We live in ordinary time, at least according to the Church calendar. So it is written in the Sunday Missal. Ordinary time marks the periods between special feast days like Easter and Christmas. It is part of the history of our faith.
And history it is. Unlike other ancient religions, Christianity puts human affairs on a timeline that intersects with God’s purposes. We exist as Christians both in the now and in days not yet fully accomplished. Christianity has uniquely given the world the idea that time has a beginning, a middle, and an end. We are not just putting in time.
I don’t think many people would say we live in ordinary times. We think about the many changes brought about by technology and human invention and say, we live in extraordinary times. Sometimes this observation is an exclamation at the depth and breadth of human evil. There are things now considered commonplace that even within the space of our lifetime would have been considered scandalous.
We are not alone if we wonder at human evil. Jesus himself remarked in Matthew 11:12 that “from the days of John the Baptist until now the kingdom of heaven suffereth violence, and the violent take it by force.” The prophet Habakkuk was so scandalized by his times that he sat on the walls of Jerusalem and challenged God to explain what he planned to do about it. The prophet Isaiah looked at the world and commented, “Woe unto them that call evil good, and good evil; that put darkness for light, and light for darkness; that put bitter for sweet, and sweet for bitter!”
Evil tends to have a progress and a creep. Even Jesus himself said about his own times, “If this is what they do when the wood is green, what shall they do when it is dry?”
Which brings me to a question. It is the universal question human beings will ask themselves during the course of their lifetime. Is there justice in the world? If you said no, you are like most people. If you said yes, chances are you mean that there will be justice, eventually. If you answered this way you are likely a Christian. Christianity recognizes that God is doing something about the forces of evil that seem to rule the world.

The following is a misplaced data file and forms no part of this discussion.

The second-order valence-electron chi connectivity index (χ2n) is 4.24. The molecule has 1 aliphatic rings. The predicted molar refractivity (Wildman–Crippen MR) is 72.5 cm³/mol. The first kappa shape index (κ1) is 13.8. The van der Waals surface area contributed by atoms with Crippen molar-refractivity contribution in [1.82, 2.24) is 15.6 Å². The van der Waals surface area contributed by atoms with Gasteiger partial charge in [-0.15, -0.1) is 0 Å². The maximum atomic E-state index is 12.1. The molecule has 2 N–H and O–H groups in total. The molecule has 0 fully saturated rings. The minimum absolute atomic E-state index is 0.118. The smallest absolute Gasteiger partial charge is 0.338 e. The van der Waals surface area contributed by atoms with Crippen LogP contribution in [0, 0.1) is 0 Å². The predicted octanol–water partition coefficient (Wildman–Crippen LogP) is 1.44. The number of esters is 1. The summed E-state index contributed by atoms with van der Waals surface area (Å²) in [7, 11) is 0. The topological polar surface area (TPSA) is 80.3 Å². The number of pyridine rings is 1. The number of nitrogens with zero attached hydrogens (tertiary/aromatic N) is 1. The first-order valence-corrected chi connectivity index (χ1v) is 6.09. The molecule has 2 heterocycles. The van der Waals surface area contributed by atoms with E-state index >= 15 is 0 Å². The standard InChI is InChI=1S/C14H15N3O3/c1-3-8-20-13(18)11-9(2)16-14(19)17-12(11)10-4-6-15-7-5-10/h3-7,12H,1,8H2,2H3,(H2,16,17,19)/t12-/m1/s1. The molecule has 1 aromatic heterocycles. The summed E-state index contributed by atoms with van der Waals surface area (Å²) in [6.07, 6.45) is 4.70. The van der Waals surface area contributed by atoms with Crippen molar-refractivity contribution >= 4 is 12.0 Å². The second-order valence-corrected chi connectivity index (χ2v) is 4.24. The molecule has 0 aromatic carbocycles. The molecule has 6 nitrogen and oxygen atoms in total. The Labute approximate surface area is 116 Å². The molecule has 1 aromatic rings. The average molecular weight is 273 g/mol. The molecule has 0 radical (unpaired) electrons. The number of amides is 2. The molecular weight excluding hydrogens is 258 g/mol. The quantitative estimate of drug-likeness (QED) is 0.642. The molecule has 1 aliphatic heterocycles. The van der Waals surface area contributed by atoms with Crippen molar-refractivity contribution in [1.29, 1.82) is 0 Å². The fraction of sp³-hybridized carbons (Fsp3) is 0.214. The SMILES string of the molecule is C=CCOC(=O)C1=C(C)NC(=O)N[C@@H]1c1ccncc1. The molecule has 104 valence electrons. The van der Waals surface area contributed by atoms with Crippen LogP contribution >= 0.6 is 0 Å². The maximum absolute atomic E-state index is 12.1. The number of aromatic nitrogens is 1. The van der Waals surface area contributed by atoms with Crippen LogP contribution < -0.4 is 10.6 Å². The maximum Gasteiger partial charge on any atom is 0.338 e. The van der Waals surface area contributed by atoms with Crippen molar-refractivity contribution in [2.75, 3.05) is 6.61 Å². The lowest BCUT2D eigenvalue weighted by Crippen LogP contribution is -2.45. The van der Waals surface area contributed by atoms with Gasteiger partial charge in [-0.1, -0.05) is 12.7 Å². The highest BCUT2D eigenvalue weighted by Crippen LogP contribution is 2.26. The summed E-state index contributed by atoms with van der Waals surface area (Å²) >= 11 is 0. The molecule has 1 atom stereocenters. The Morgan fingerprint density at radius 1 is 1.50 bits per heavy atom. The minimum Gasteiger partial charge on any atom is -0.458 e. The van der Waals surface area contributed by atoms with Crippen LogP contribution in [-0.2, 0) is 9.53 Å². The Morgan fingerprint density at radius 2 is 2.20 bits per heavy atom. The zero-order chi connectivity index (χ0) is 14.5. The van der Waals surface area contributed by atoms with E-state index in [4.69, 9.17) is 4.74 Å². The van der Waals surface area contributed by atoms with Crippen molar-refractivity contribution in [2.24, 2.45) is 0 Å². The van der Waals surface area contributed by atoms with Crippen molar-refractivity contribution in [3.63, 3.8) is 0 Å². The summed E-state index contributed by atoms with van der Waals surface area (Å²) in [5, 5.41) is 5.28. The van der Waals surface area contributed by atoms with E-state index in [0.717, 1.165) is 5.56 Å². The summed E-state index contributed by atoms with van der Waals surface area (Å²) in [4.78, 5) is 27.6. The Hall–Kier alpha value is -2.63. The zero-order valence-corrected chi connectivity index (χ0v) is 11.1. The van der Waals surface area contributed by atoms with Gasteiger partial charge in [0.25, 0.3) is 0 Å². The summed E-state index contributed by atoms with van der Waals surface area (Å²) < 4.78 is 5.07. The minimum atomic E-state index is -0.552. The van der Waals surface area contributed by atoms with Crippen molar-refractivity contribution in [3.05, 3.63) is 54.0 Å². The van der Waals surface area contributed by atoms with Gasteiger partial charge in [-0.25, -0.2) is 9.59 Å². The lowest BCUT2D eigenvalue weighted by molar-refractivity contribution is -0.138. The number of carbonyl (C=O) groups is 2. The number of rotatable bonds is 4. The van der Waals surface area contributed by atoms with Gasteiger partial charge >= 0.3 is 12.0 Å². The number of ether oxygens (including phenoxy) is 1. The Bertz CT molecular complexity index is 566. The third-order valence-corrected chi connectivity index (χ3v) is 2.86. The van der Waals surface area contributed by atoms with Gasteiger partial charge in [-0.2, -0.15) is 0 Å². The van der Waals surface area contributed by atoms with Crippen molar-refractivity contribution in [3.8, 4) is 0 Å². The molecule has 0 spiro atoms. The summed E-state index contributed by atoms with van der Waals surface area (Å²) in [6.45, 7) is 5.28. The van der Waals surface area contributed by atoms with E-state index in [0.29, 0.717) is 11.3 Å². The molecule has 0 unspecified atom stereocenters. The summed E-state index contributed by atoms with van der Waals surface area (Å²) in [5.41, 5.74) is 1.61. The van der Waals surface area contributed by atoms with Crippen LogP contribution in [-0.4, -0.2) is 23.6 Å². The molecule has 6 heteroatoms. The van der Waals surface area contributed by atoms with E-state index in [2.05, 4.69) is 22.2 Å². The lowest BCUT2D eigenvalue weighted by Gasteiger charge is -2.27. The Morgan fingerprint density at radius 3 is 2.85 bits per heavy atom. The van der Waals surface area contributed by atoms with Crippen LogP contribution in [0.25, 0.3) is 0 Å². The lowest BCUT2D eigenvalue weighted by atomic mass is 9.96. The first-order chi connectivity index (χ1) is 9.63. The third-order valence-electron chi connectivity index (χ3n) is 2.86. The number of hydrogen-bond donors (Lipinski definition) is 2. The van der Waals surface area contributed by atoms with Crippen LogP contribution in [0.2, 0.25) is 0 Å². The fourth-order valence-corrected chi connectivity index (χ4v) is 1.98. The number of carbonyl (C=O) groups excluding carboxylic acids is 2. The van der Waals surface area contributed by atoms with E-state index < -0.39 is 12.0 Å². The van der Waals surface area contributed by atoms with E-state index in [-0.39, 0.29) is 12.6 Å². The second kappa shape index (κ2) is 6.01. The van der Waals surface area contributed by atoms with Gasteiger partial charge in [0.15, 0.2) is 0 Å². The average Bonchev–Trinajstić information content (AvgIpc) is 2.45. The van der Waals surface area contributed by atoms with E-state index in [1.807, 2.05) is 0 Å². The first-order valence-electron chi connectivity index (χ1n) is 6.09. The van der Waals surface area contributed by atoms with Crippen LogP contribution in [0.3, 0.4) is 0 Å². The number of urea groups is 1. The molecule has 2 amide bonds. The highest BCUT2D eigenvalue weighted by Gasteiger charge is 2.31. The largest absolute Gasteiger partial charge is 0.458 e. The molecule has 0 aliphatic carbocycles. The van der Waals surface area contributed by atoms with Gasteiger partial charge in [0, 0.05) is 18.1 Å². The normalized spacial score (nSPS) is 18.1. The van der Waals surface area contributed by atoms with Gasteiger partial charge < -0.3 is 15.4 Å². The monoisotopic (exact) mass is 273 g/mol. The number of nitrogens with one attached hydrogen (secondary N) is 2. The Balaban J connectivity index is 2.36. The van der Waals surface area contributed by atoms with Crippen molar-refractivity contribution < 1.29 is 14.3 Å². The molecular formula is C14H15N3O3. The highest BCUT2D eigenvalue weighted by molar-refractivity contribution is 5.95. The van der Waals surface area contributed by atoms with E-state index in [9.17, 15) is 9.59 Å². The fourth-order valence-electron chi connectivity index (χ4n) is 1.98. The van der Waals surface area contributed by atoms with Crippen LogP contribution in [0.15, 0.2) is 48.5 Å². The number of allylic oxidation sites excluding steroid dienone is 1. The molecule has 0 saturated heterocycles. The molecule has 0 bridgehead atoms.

The history of this fight, is what the Gospel is all about - the Good News that there is a plan. The big picture of this clash of kingdoms, is what makes Bible reading interesting. Jesus is the key. The Old Testament heralds his arrival, and the New Testament celebrates it. When Jesus remarks to is disciples “I saw Satan fall like lightning from heaven.” he is noting that the clash with evil began long before the earth as we know it, with a rebellion in Heaven.
Revelation chapter 12 talks about this. “And there was war in heaven: Michael and his angels fought against the dragon; and the dragon fought and his angels, and prevailed not; neither was their place found any more in heaven. And the great dragon was cast out, that old serpent, called the Devil, and Satan, which deceiveth the whole world: he was cast out into the earth, and his angels were cast out with him. And I heard a loud voice saying in heaven, Now is come salvation, and strength, and the kingdom of our God, and the power of his Christ: for the accuser of our brethren is cast down, which accused them before our God day and night... Woe to the inhabiters of the earth and of the sea! for the devil is come down unto you, having great wrath, because he knoweth that he hath but a short time.”
In the first book of the Bible, Genesis chapter three, we see what is called the Protevangelium, the first appearance of the Gospel message in the timeline of human affairs. The passage occurs after Adam and Eve are tempted in the Garden of Eden. God tells the serpent, “And I will put enmity between thee and the woman, and between thy seed and her seed; it shall bruise thy head, and thou shalt bruise his heel.” He means that Mary will birth the Messiah, the one who will deal with the question of evil. He will be bruised on the Cross, but by his death he will crush the serpent under his feet.
This vision of the Gospel is called the Christus Victor theory. It means that Jesus already went to battle on the Cross with all that is evil. It also means that a coming apocalypse will settle the problem of evil once and for all. Will Willimon has spelled it out like this “Eventually, God is going to get the kind of world that God wants”. He is going to have to tear down this world, to get to that one.
It might be a good thing. Last week, the Satanic Temple announced plans to hold its first black mass in Canada. As we know from the Bible that nations are judged, I can only shake my head. Still, it seems like nothing is standing in the way of this rise of evil in the high places. True to form, the Devil is still posing as an angel of light and the event is being heralded as a victory for tolerance, and open minded thinking. I understand that the tickets are already sold out.
And so we wait in the now and the not yet. Will God deal with evil? I do not doubt it. It is part of the big plan. If you look around and feel like a stranger and a pilgrim on this earth, you are not alone. We live in the here and now, in “ordinary time”, but justice will prevail. When it does, according to God’s good purposes, the times will be anything but ordinary.
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